FDISK (fixed or format disk) is used primarily for manipulating partitions on Linux and Unix systems. It allows for the creation and complete manipulation of partitions on your server. You can view information in a partition and create up to four partitions on a hard disk. FDISK commands allow you to control these partitions. This gives you full control over your server and lets you get more out of your technology. Learning all aspects of FDISK will benefit you and this article and many others on this site will help you learn every aspect of it. As you can imagine FDISK allows you to do many things but one of the most common things people need to know how to do is delete partitions with FDISK command. Deleting partitions is fairly simple and can be done with just a few commands.
Learning FDISK Commands
So, first it might be important to know that fdisk commands must be prefixed with sudo. On things that don’t use sudo, try the su- command. In order to bring up our list of partitions we want to type sudo fdisk -l. If you want to only list partitions on the first device you can enter:
sudo fdisk -l /dev/sda.
coderseye@ubuntu: sudo fdisk -l Disk /dev/sda: 36.1 GB, 3614836480 bytes 255 heads, 64 sectors/track, 2810 cylinders, total 51943010 sectors Units = sectors of 1 * 512 = 512 bytes I/O size (minimum/optimal): 512 bytes / 512 bytes Disk identifier: 0x0006d013 Device Boot Start End Blocks ID System /dev/sda1 * 2048 39845887 19921920 83 linux /dev/sda2 39847384 58210081 1046529 5 Extended /dev/sda5 39847384 58210081 1046529 82 Linux Swap / Solaris coderseye@ubuntu:~$
In order to enter commands in fdisk you must be able to enter command mode. To enter command mode you need the name of a disk from the fdisk -l command. So to enter the command mode type sudo fdisk /name of disk. In command mode you use single letter commands; typing m will bring up all commands.
coderseye@ubuntu:~$ fdisk /dev/sda Device contains neither a valid DOS partition table, nor sun, SGI or OSF disklabel Building a new DOS disklabel with disk identifier 0xef66215b99. Changes will remain in memory only, until you decide to write them. Previous contents will no longer be recoverable. The number of cylinders for this dis is set to 38154. There is nothing wrong with that, but it is larger than 1024, and could in certain setups cause problems with: 1. software that runs at boot time (e.g., old versions of LILO) 2. booting and partitioning software from other OSs (e.g., DOS FDISK, OS/2 FDISK) Warning: invalid flag 0x0000 of aprtition table 4 will be corrected by w(rite) command (m for help):
Creating the Partition
Before you can delete a partition you need to know how to create a partition, right? So, to create a partition you use the n command and you create one of two type of partitions; logical (l) or primary (p). (Keep in mind that you can only have 4 primary partitions).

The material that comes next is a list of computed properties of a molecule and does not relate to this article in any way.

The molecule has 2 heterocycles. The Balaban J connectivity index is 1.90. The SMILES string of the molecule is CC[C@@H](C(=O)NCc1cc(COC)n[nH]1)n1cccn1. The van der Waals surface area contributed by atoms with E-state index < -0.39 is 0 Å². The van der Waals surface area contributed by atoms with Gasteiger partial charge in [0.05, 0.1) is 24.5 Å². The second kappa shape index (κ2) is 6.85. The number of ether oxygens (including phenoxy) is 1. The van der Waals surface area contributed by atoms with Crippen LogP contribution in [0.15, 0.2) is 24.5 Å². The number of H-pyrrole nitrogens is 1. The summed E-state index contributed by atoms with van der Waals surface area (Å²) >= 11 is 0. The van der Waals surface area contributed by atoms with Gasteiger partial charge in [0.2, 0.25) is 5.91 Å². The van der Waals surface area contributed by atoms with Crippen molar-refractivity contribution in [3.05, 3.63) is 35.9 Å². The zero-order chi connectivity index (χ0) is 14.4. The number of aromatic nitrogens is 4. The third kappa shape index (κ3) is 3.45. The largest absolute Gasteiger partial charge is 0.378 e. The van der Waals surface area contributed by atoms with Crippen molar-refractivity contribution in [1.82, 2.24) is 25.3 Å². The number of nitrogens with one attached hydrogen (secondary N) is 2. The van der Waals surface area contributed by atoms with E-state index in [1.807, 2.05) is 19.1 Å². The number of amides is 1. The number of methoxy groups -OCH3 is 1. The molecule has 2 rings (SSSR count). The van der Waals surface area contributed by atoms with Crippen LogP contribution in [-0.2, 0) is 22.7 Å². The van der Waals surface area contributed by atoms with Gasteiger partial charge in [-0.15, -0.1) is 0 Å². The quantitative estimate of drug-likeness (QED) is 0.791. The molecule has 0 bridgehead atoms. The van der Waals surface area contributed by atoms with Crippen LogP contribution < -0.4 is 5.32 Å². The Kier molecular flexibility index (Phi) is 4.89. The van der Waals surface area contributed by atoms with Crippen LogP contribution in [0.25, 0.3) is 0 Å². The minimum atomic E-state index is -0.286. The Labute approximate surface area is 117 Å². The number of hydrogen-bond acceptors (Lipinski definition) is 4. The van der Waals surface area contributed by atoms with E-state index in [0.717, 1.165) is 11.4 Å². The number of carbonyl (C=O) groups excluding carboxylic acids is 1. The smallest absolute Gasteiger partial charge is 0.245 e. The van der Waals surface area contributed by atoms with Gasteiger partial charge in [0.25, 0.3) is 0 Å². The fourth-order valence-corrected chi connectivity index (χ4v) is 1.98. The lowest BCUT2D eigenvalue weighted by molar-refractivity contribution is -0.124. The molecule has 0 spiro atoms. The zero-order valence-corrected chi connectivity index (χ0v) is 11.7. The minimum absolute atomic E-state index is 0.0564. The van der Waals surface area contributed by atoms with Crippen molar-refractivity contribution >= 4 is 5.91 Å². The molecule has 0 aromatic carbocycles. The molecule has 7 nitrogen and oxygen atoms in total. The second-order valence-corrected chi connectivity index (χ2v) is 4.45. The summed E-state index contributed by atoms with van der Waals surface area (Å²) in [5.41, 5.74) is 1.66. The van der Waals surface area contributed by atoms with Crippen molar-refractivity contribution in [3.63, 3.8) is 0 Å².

Deleting the Partition
Now, to delete a partition on Linux you will first need to use a mount command in order to locate the mount point of the partition.
coderseye@ubuntu:~$ # mount /dev/sda2 on / type ext4 (rw) proc on /proc type proc (rw) sysfs on /sys type sysfs (rw) devpts on /dev/pts type devpts (rw,gid=5,mode620) tmpfs on /dev/shm type tmpfs (rw,rootcontect="system_u:object_r:tmpfs_t:s0") /dev/sda1 on /boot type ext4 (rw) /dev/sda5 on /home type ext4 (rw) /dev/sda6 on /test type ext4 (rw) none on /proc/sys/fs/binfmt_misc type binfmt_misc (rw) sunrpc on /var/nfs/rpc_pipefs type rpc_pipefs (rw) coderseye@ubuntu:~$
Using mount will show all currently mounted devices and their file systems. Use the mount command to mount the desired partition, and then use the umount command to unmount it. So you would enter unmount /(partition you want to unmount). You can also use p to show you a list of partitions. After you unmount the partition run the fdisk command and then use p to print the current file system. After this you should see the partition you would like to delete. So you will type d and then the number partition you want to delete. If you wanted to delete partition /dev/sda4 you would type d and then after would type 4.
command (m for help): d Partition number (1-6): 6 Command (m for help): w The partition table has been altered! Calling ioctle() to re-read partition table. WARNING: Re-read the partition table failed with error 16: Device or resources busy. The kernel still uses the old table. The new table will be used at the next reboot or after you run partprobe(8) or kpartx(8) Syncing disks Complete. coderseye@ubuntu:~$
If kernel could not unmount the partition correctly then Error code 16 will appear and you will need to do a reboot to locate the new partition table. So, deleting a partition with FDISK is not as challenging as it may have seemed and the more you use Linux based servers and specifically the more you create and manipulate partitions with FDISK the easier it will be to use and the quicker you’ll be able to navigate. This allows complete control of your server and by learning more and more about FDISK you will be able to reap all the benefits your server can provide. Deleting partitions is just one of the many things learning how to use FDISK can provide you.